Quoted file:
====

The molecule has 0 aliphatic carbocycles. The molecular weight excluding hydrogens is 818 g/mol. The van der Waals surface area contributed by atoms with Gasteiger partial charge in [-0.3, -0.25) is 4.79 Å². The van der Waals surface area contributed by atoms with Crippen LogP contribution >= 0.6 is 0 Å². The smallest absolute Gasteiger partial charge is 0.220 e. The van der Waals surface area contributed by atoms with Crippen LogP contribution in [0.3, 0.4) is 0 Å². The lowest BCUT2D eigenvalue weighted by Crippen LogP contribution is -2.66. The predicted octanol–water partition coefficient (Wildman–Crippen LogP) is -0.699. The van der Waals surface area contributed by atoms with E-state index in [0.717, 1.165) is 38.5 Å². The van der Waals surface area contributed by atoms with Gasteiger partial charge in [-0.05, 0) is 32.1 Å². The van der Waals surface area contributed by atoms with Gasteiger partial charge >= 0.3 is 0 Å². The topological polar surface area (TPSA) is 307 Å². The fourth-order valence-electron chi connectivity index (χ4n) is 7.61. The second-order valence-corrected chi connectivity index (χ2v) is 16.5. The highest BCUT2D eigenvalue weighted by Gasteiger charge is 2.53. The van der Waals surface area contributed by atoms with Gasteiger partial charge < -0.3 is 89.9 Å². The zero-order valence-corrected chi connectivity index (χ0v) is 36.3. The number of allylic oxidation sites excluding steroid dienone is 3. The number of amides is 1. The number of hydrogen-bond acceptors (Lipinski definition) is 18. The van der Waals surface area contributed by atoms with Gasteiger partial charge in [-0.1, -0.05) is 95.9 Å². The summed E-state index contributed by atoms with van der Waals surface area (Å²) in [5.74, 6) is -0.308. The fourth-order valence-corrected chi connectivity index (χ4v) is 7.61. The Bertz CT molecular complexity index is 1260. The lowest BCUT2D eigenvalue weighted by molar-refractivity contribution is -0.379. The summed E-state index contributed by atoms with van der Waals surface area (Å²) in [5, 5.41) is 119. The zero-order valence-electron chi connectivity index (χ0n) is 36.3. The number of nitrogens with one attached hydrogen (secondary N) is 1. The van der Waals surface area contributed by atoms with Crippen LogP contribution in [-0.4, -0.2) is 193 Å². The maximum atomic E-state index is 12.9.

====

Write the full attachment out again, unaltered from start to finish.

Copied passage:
The molecule has 0 aliphatic carbocycles. The molecular weight excluding hydrogens is 818 g/mol. The van der Waals surface area contributed by atoms with Gasteiger partial charge in [-0.3, -0.25) is 4.79 Å². The van der Waals surface area contributed by atoms with Crippen LogP contribution >= 0.6 is 0 Å². The smallest absolute Gasteiger partial charge is 0.220 e. The van der Waals surface area contributed by atoms with Crippen LogP contribution in [0.3, 0.4) is 0 Å². The lowest BCUT2D eigenvalue weighted by Crippen LogP contribution is -2.66. The predicted octanol–water partition coefficient (Wildman–Crippen LogP) is -0.699. The van der Waals surface area contributed by atoms with E-state index in [0.717, 1.165) is 38.5 Å². The van der Waals surface area contributed by atoms with Gasteiger partial charge in [-0.05, 0) is 32.1 Å². The van der Waals surface area contributed by atoms with Gasteiger partial charge >= 0.3 is 0 Å². The topological polar surface area (TPSA) is 307 Å². The fourth-order valence-electron chi connectivity index (χ4n) is 7.61. The second-order valence-corrected chi connectivity index (χ2v) is 16.5. The highest BCUT2D eigenvalue weighted by Gasteiger charge is 2.53. The van der Waals surface area contributed by atoms with Gasteiger partial charge < -0.3 is 89.9 Å². The zero-order valence-corrected chi connectivity index (χ0v) is 36.3. The number of allylic oxidation sites excluding steroid dienone is 3. The number of amides is 1. The number of hydrogen-bond acceptors (Lipinski definition) is 18. The van der Waals surface area contributed by atoms with Gasteiger partial charge in [-0.1, -0.05) is 95.9 Å². The summed E-state index contributed by atoms with van der Waals surface area (Å²) in [5.74, 6) is -0.308. The fourth-order valence-corrected chi connectivity index (χ4v) is 7.61. The Bertz CT molecular complexity index is 1260. The lowest BCUT2D eigenvalue weighted by molar-refractivity contribution is -0.379. The summed E-state index contributed by atoms with van der Waals surface area (Å²) in [5, 5.41) is 119. The zero-order valence-electron chi connectivity index (χ0n) is 36.3. The number of nitrogens with one attached hydrogen (secondary N) is 1. The van der Waals surface area contributed by atoms with Crippen LogP contribution in [-0.4, -0.2) is 193 Å². The maximum atomic E-state index is 12.9.